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Internet & Networking => Networking => Topic started by: Geek-9pm on August 12, 2018, 02:42:49 PM

Title: How to wire a new house for TV and Internet.
Post by: Geek-9pm on August 12, 2018, 02:42:49 PM
How do you  to wire a new house for TV and Internet.  ???

My brother is building a new house himself. He is at the point where he wants to wire the house for TV and Internet in each major room. (Not to be in garage or bathrooms.)  So it may take four cable drops. He wants to drop for the attic, not the crawl space. Here is California the crawl space is often just 18 inches.  :o

So the question is this' Should he go with Coax? or UTP ?'
Coax would be RG6 and UTP would be CAT6. Either It is for  for in-wall installation.

Well, there is such a thing as a Diplexerthat can put both TV and Ethernet over a Coax cable for a short distance. Here are some posts on other sites.

[A diplexer is frequency multiplex - Wikipedia]

AT&T with Direct TV

Comcast & Xfinity.

You Tube.

But I am thinking that is not the way to do it.
Maybe wireless everything?
Or maybe just drop both kinds of cable to each major room?

I am not sure.v   :-\
What would you say?
Title: Re: How to wire a new house for TV and Internet.
Post by: Mark. on August 12, 2018, 04:30:37 PM
drop both.
that way he will always have options.
Title: Re: How to wire a new house for TV and Internet.
Post by: camerongray on August 12, 2018, 05:32:27 PM
I recently did this to my new flat (apartment) (although mine was a retrofit to an existing building which was a fair bit more difficult than installing it in a new built) - I made a YouTube video documenting the installation process: ( and showing the finished result: (  The videos are obviously fairly specific to my installation although the general hardware used and layout should apply elsewhere.

Here's an album of my adventures ripping holes in my walls/ceilings to install the cabling: (

Generally what you'd want to do is run all of your cables back to a central point in the building and terminate them at a patch panel, this central point is where you would have your network switch and other distribution hardware.  For networking you want to run standard twisted pair cable, for most situations I'd go with CAT6, higher ratings such as CAT6A would be worthwhile only if you plan on running 10gbit networking over it however this cable is much more expensive, bulkier and harder to run so I tend to stick with CAT6 which can still technically do 10gbit over shorter lengths.  The only bit of advice I'd give is to make sure that whatever cable you buy is pure copper, some unscrupulous sellers (particularly the extremely cheap cable on eBay and Amazon) use copper clad aluminium which is a much cheaper, lower quality cable.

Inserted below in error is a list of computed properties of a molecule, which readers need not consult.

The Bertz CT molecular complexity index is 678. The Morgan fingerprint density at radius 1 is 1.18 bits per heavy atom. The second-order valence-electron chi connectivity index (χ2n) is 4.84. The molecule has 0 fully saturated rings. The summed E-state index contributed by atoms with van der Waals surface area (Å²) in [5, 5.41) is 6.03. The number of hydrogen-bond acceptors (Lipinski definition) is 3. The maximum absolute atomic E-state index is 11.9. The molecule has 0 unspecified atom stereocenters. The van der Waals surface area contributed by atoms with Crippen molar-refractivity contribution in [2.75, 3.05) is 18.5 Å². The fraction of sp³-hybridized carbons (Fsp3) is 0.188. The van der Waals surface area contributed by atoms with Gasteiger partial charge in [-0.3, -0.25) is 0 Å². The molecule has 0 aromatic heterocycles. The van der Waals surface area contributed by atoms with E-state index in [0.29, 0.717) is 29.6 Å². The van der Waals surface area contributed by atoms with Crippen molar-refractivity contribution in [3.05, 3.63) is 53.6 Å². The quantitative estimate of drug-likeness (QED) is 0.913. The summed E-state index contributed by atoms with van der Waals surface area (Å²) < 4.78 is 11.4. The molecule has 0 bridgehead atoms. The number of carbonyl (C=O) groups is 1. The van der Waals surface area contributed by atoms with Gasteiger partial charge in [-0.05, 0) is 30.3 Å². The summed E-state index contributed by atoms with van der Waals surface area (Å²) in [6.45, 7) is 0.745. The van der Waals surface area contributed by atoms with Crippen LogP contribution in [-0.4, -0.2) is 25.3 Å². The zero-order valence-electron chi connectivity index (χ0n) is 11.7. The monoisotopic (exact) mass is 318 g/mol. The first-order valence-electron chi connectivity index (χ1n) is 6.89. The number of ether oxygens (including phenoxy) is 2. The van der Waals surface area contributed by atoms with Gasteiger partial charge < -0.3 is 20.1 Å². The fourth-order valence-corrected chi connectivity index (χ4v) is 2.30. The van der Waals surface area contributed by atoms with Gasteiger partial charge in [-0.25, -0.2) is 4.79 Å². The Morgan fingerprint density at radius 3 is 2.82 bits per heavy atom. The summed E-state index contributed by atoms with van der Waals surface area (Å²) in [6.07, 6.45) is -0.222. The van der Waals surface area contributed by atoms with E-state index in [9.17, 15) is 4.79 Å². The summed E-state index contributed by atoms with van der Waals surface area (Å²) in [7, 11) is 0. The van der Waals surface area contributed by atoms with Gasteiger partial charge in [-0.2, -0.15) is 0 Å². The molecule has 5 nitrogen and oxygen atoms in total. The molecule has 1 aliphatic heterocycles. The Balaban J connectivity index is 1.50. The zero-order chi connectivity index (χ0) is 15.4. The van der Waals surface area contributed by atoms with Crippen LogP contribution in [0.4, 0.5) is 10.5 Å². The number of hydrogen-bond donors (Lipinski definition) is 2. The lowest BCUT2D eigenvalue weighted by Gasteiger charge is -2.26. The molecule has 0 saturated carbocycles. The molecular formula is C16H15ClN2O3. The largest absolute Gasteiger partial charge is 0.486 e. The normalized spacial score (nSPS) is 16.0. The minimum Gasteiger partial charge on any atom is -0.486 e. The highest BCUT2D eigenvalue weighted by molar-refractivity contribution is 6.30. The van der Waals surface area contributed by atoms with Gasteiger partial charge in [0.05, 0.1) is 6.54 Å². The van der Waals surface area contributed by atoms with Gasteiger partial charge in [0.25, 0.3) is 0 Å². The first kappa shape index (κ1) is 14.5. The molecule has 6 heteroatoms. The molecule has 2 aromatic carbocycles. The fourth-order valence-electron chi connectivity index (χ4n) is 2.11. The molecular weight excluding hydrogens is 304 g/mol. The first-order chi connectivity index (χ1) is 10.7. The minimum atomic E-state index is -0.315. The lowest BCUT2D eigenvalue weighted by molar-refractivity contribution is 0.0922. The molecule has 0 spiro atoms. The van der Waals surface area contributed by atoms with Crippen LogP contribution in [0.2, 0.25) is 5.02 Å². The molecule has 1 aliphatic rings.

I'd recommend dropping multiple CAT6 cables to each room in sensible locations near to where devices may be located.  I'd always put in more jacks than you need as it's relatively cheap to do and it's better having ones you don't use rather than lacking ones that you do.  For example, you'd probably want 2-4 ports behind each TV to allow for smart TVs, set top boxes and games consoles.  I'd also run cables for use with wireless access points in sensible, central locations.  In my case I mounted the access point on the ceiling in the hallway.

The CAT6 cable can also be used for things other than networking, with special hardware you can send HDMI video signals over it which could be useful.  It's also suitable for use with analogue telephones so don't bother running those separately, just run more CAT6 as it's more useful.  Then, at the central location, rather than connecting the telephone ports to a network switch, you would link them up to your incoming phone line.

As for coax, I'm not familiar with the Cable TV networks in the US although you're probably going to want to run at least one to each location where you plan on having a TV.  I'd forget about using the coax for any sort of networking, the hardware that exists to do this is expensive and only really designed for use in environments where coax is already in place and the user doesn't want to run new cables, there's no reason to use them where installing actual CAT6 is an option.
Title: Re: How to wire a new house for TV and Internet.
Post by: Geek-9pm on August 12, 2018, 05:39:17 PM
10 Gigabit Ethernet ???
Wow! With that I could do anything!
.... Unlike previous Ethernet standards, 10 Gigabit Ethernet defines only full-duplex point-to-point links which are generally connected by network switches ...